hindu-art

Kundalini, 1940 Emil Bisttram

… the artist is … a seeker of truth … He is a priest, a magician … . an artist by virtue of the power within him and that power is bestowed through scrupulous morality, the strictest discipline and deep mediation and contemplation …

Ardhanari, the god Shiva and his consort Parvati, from the Elephanta Caves.

Ardhanarishvara is a composite androgynous form of the Hindu God Shiva and His consort Parvati (also known as Devi, Shakti and Uma in this icon). Ardhanarishvara is depicted as half male and half female, split down the middle. The right half is usually the male Shiva, illustrating His traditional attributes.

A prince with his beloved, miniature pasted on cardboard, India, Amber and Jaipur, first half of the 18th century, 24.5 × 18.9 cm, The David Collection [Davids Samling], Copenhagen, Denmark. The style is clearly influenced by Mughal art, and it is suggested that the monumental painting is a posthumous portrait of the Great Mughal Shah Jahan’s eldest son and heir apparent Dara Shukoh and his wife Nadira Banu Begum, source: davidmus.dk. The David Collection [Davids Samling] is a museum of fine and applied art in Copenhagen, Denmark, built around the private collections of lawyer, businessman and art collector C. L. David [Christian Ludvig David] (1878–1960), source: en.wikipedia.org.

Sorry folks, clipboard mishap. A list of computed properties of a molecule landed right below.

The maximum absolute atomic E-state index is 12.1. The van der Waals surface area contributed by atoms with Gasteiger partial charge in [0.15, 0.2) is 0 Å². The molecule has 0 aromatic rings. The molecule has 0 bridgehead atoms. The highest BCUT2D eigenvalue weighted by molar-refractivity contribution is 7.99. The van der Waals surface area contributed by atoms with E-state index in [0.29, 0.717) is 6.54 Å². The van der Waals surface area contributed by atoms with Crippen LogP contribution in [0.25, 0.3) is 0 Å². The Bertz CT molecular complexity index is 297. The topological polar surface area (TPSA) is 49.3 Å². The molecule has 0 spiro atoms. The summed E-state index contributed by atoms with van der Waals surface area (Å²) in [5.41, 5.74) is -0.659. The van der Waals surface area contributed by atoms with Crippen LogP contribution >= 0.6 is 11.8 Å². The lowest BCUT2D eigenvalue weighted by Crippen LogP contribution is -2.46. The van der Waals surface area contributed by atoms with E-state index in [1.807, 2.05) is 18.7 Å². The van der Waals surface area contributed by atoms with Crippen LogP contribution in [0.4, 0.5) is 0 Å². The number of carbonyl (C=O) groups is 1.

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Ekamukhaliñga – One-faced Liñga

Chloritic schist, Eastern India, Bihar

Pala Era late 7th or early 8th Century CE

The sanctum sanctorum or garbha-gṛha of a Hindu temple dedicated to Lord Śiva Mahādeva would have installed the Śiva-Liñga. The Śiva-Liñga is sometimes encased in a metallic mask that is crafted in the image of Lord Śiva’s face, in early medieval India, the Liñga itself sometimes had a stone face (mukha) sculpted on to it thereby becoming a mukhaliñga. The Liñga could have a single or at times four faces sculpted on to it.

Cleveland Museum of Art